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Some browser like Chrome and Safari doesn't allow cross-origin request because users have to respect the same origin security policy. But which are the real risk allowing this? I mean, what kind of attack an hacker would be able to do without the same-origin-security-policy?

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Well actually all browsers comply with the same-origin policy. The reason for it is that if the policy didn't apply, upon visiting evil site, that site would essentially control your browser, could take use of any active sessions and cookies etc. You would be able to make ajax requests to any website the person is logged in using his session and perform virtually any task you'd like. You could also make requests to different ports, which again could be abused, used to make zombies, and hundreds other things more creative people would think off...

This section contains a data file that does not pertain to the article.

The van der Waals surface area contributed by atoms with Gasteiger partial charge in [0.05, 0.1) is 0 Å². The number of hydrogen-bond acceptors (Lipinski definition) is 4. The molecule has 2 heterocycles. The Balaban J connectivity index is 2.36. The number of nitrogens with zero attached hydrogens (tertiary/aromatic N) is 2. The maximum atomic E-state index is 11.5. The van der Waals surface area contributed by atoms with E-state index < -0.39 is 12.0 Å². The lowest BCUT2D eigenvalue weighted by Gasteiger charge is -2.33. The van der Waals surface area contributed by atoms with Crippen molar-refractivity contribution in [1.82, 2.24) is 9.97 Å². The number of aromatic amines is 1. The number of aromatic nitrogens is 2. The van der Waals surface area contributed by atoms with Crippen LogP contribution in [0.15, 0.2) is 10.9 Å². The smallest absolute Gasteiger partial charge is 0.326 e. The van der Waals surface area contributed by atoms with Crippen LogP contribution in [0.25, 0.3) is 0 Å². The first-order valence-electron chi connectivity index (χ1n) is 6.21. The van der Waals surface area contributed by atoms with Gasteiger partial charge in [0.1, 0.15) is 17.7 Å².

Essentially the integrity of all your session would be gone upon visiting a any site.

I would suggest reading this for a detailed explanation of the issue.

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what do you mean with "used to make zombies"? I'm not a security expert :) thanks! – Jennifer Vandoni Sep 23 '13 at 14:19
ok so zombies (the technique used is also often called XSS shell, XSS tunnel) is essentially piece of js code that will force the victim browser to connect back to you (normally you set up a small server, it can be run from your computer or a small vps), and from there on you have a tunnel between you and the victim (he becomes a zombie...) whereby you are able to execute js of your liking on the remote browser, do all kinds of stuff, and also use the victim browser to proxy your http traffic; so yeah that's in short what I meant by zombies – cyber-guard Sep 24 '13 at 20:56

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